Like mother, like daughter: Veronica Franco was the privileged offspring of Venetian courtesan Paola Fracassa.
She studied Greek and Roman literature and learned to play the lute.
After marrying and divorcing a doctor, Franco consorted with politicians, artists, philosophers, and poets.
She became an accomplished poet herself and celebrated her sexual prowess in writing -her book Familiar Letters (published in 1580) was a collection of 50 letters written to her lovers, including King Henry III of France and the Venetian painter Jacopo Tintoretto.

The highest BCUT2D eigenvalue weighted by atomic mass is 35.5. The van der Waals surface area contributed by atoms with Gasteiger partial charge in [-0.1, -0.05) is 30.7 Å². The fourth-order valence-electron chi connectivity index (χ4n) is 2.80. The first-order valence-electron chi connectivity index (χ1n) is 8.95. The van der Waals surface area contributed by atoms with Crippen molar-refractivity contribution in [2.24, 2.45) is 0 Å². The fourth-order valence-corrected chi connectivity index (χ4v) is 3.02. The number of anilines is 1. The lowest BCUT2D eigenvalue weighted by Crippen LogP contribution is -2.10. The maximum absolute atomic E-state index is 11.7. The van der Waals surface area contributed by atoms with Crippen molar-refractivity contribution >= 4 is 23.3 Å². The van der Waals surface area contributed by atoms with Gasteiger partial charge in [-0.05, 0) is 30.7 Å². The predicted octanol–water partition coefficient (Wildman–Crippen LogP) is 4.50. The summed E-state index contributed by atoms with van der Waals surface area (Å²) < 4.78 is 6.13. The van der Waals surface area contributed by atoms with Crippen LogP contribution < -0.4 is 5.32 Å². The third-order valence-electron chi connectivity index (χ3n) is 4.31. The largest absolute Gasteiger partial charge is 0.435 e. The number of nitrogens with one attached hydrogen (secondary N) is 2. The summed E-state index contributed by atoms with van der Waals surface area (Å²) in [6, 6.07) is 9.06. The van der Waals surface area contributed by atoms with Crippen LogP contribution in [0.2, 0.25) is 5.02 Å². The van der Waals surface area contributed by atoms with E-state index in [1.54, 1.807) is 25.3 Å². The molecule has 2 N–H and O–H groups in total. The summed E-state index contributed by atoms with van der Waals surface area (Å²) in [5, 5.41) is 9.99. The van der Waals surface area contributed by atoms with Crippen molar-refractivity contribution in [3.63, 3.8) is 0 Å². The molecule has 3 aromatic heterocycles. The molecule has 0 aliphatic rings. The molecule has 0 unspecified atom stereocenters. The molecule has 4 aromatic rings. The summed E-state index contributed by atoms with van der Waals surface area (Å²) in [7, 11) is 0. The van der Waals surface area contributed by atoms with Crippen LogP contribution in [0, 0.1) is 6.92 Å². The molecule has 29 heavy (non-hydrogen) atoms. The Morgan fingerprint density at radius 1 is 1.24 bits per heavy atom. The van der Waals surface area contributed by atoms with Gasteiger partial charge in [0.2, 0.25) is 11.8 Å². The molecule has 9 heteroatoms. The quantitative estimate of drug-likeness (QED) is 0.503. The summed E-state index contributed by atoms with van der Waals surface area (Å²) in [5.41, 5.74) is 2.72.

Things Go Bad:
In the 1570s, Franco lost most of her money to thieves, but it was her overt sexuality that was her undoing.
In 1580, she was charged with immorality and witchcraft by the Roman Inquisition courts.
She managed to avoid conviction by giving an eloquent speech in her defense, and then a wealthy patron named Domenico Nenier came to her aid.
She never regained her former glory.
Veronico Franco lived out the rest of her life in a section of Venice populated by destitute prostitutes.